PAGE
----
Short Stories

A short story I wrote a long time ago was chosen not only as an honorable mention in the University of Alaska/ADN Creative Writing Contest, but also as one of two short stories used as part of LitSite Alaska’s “Teaching Reading Through Use of Students’ Writings.”

You can find the study questions the university utilized for my story here.

Park Music
By Christina Seine

Steve called up one day that summer and said, why don’t you come over — I’ll fix you a steak. We can catch up. Nothing fancy, just a couple steaks and a few sodas. I’ve been on the wagon seven months now.Steve had been my dad for five years once.

Yeah all right, I said, sure. Sounds great, I said. Seven months, that’s really something.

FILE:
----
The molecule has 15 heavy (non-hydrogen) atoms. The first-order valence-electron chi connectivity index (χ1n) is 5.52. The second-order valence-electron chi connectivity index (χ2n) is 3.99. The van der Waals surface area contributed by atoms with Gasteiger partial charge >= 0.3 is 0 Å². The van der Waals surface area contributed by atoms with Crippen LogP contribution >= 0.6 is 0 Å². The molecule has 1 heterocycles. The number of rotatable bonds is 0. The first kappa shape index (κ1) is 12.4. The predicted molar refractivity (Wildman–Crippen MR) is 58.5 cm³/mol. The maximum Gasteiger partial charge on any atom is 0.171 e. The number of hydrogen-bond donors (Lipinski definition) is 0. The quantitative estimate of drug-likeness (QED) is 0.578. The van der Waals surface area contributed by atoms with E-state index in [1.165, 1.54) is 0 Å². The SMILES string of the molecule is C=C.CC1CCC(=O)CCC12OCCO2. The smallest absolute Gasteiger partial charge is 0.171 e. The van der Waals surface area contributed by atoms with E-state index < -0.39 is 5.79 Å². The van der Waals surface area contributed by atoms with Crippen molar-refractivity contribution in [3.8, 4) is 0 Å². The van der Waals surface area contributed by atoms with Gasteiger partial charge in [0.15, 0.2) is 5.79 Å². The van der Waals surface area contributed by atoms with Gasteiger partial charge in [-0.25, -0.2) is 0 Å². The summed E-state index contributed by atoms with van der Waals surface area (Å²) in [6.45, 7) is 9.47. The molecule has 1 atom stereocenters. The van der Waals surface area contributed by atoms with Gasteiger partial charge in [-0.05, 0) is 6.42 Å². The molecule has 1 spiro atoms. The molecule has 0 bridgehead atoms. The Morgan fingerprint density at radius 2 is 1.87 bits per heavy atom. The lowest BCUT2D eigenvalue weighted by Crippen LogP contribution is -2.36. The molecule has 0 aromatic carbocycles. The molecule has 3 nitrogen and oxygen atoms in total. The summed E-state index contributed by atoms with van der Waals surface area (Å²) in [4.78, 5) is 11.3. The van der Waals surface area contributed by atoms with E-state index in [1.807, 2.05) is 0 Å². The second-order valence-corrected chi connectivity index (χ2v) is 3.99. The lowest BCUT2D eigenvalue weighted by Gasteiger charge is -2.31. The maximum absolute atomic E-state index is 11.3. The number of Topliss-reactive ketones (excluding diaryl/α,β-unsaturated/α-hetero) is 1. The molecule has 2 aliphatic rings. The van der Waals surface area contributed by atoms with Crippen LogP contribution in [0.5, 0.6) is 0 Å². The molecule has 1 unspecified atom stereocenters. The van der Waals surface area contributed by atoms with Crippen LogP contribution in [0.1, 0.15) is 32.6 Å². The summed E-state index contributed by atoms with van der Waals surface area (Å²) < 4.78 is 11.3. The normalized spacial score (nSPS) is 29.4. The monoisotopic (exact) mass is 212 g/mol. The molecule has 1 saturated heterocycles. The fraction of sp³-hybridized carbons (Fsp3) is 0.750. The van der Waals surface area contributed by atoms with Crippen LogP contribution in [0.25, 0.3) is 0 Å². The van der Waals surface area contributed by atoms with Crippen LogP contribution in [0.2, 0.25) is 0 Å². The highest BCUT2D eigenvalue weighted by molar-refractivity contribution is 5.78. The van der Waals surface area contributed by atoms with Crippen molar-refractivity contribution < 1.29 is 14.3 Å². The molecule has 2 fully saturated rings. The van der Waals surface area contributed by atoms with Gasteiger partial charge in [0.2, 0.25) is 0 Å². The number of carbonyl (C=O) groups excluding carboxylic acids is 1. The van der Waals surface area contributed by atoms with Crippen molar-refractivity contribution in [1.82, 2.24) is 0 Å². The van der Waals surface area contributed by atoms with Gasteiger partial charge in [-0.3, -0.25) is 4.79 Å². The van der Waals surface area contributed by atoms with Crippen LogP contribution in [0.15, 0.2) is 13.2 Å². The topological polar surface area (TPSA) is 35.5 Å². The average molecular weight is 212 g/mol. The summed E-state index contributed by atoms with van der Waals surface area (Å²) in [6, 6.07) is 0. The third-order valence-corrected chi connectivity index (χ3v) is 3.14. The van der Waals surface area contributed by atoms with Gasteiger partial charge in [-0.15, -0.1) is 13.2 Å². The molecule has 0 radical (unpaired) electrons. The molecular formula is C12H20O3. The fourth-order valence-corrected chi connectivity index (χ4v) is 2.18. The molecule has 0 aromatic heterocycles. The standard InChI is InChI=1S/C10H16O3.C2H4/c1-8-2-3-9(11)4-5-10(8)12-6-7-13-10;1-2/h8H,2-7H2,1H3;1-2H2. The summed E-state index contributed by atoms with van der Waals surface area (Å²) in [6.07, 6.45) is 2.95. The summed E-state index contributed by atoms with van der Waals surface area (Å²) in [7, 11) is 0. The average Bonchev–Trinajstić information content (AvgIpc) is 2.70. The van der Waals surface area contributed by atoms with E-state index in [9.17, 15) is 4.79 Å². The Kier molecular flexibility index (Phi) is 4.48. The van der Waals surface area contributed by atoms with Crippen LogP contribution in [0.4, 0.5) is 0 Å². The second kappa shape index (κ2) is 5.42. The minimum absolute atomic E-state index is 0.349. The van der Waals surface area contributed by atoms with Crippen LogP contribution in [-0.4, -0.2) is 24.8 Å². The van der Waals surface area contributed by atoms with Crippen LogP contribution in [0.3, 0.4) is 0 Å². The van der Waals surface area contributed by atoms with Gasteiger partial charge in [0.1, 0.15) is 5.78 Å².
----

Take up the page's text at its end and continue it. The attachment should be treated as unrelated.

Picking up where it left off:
A long time, he said. It’s been a long time, but I’m OK. You can ask your mom to come too, he said, if you want to. I mean, if she wants to come.

I picked up Mom on Saturday, and we went over. In the car, Mom showed me this ring her boyfriend Bob had given her a month ago: two hands holding a gold crown. I said, you’re wearing that? and she said, sure, why not?

What does it mean, I said, and she said, who knows?

Steve answered the door. I’ve got the coals going, he said. I could see he had spent a lot of time cleaning before we got there. I could see the tracks left by the vacuum cleaner in the rug. It didn’t look like a place somebody lived very often, but it was nice. It wasn’t a bad apartment, really, and it was furnished. And it was near enough to the ocean that you could feel the salt in the wind. It was called The Neptunes and every door had this little gold sea horse on it, right by the number.